The parting off requirement may be a little more challenging as the clearences start to disappear as you swing round to the headstock end of the ball. A deep wide groove machined in the blank helps but to get right round to parting off position really needs a cranked cutting tool.

regards Martin

Thread: Combi Boiler fault finding
19/12/2018 14:30:26

Can't you just bring the cows indoors during the winter.

Martin ;o)

Thread: A question about lock (jam) nuts
12/12/2018 09:22:33

I used one of these on my woodwork bench.

**LINK**

You could add the extra handle which gives you the option of tidying things up. My version has a resettable locking pin to allow one screw to be disconnected from the drive so they then act independently. This allows the vise to be skewd to accomodate tapered work pieces.

regards Martin

Thread: Sourcing Suppliers
10/12/2018 14:09:24

Hi David

**LINK**

are quick

or if you are buying full sheets Smiths Metals

**LINK**

who have a counter service.

If you are clock making do ensure you buy CZ120 (half hard leaded brass) for wheels and plates.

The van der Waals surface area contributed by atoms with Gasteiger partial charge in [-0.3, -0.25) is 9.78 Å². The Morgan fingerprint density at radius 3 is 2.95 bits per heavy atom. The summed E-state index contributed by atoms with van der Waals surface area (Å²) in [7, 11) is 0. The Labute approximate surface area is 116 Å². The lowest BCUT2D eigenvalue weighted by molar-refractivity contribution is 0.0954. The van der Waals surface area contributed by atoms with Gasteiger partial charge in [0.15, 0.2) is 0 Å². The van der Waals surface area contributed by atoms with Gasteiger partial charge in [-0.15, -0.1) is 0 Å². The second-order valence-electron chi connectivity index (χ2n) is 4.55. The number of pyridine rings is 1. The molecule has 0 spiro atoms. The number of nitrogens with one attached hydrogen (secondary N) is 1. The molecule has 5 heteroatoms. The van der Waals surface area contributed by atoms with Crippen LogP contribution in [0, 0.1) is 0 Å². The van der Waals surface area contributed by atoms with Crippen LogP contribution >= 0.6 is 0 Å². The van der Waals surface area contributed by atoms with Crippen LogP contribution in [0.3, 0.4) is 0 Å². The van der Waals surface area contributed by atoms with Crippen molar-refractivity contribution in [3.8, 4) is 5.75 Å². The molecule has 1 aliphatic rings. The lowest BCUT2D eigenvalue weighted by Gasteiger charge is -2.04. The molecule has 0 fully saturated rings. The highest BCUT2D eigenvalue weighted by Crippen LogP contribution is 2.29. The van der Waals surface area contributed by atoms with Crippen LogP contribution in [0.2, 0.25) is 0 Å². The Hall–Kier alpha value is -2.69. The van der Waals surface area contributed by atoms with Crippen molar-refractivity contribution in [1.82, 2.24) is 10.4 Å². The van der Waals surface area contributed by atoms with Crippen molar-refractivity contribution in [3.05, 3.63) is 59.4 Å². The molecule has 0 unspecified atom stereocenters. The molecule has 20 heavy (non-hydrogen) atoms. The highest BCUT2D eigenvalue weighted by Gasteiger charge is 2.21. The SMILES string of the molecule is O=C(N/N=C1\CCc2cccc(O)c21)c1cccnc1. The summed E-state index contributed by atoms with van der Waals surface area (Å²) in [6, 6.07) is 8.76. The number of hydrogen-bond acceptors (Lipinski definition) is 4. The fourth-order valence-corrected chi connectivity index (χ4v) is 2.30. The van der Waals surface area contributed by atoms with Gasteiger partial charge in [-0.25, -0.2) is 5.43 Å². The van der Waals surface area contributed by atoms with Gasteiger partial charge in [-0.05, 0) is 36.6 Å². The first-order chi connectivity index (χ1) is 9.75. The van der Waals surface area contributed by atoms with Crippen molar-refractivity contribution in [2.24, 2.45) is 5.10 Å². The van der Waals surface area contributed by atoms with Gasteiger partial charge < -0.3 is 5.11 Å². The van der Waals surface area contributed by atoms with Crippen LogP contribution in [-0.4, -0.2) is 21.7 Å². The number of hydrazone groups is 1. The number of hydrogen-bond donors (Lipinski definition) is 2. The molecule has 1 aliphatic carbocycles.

Cousins Material house and Meadows and Passmore for springs, pivot steel, line, dials, finials etc.

**LINK**

**LINK**

What are you making?

regards Martin

Thread: Anyone bought a new Myford
03/12/2018 14:31:10

I'm glad you added the word 'pay'

;o)

03/12/2018 13:48:12

Of course they had, but they must have been one of the only blokes still payed in cash. In one sense it was quite nice but it maybe did say something about Myfords as a company. They never really got to grips with a web based spares ordering system either.

regards Martin

03/12/2018 13:34:28

My point was that there are two ways of assessing Myford.

The first is that because they are still around they must be far better than everything else.